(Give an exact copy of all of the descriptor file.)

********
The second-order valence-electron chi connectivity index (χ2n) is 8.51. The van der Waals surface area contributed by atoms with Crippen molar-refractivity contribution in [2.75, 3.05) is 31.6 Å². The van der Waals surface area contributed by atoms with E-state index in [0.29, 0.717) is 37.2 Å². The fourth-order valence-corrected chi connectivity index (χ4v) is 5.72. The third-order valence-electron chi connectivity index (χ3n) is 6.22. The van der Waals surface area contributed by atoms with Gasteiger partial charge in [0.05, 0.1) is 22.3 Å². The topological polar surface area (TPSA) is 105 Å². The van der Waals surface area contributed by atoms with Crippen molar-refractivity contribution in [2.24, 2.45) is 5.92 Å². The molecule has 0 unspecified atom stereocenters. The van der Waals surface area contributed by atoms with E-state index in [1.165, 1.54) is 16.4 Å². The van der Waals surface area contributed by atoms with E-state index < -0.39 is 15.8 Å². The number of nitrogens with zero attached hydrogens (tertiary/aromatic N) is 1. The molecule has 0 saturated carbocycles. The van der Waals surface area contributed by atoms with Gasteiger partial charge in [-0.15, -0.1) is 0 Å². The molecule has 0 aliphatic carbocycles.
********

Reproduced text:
The second-order valence-electron chi connectivity index (χ2n) is 8.51. The van der Waals surface area contributed by atoms with Crippen molar-refractivity contribution in [2.75, 3.05) is 31.6 Å². The van der Waals surface area contributed by atoms with E-state index in [0.29, 0.717) is 37.2 Å². The fourth-order valence-corrected chi connectivity index (χ4v) is 5.72. The third-order valence-electron chi connectivity index (χ3n) is 6.22. The van der Waals surface area contributed by atoms with Gasteiger partial charge in [0.05, 0.1) is 22.3 Å². The topological polar surface area (TPSA) is 105 Å². The van der Waals surface area contributed by atoms with Crippen molar-refractivity contribution in [2.24, 2.45) is 5.92 Å². The molecule has 0 unspecified atom stereocenters. The van der Waals surface area contributed by atoms with E-state index in [1.165, 1.54) is 16.4 Å². The van der Waals surface area contributed by atoms with E-state index < -0.39 is 15.8 Å². The number of nitrogens with zero attached hydrogens (tertiary/aromatic N) is 1. The molecule has 0 saturated carbocycles. The van der Waals surface area contributed by atoms with Gasteiger partial charge in [-0.15, -0.1) is 0 Å². The molecule has 0 aliphatic carbocycles.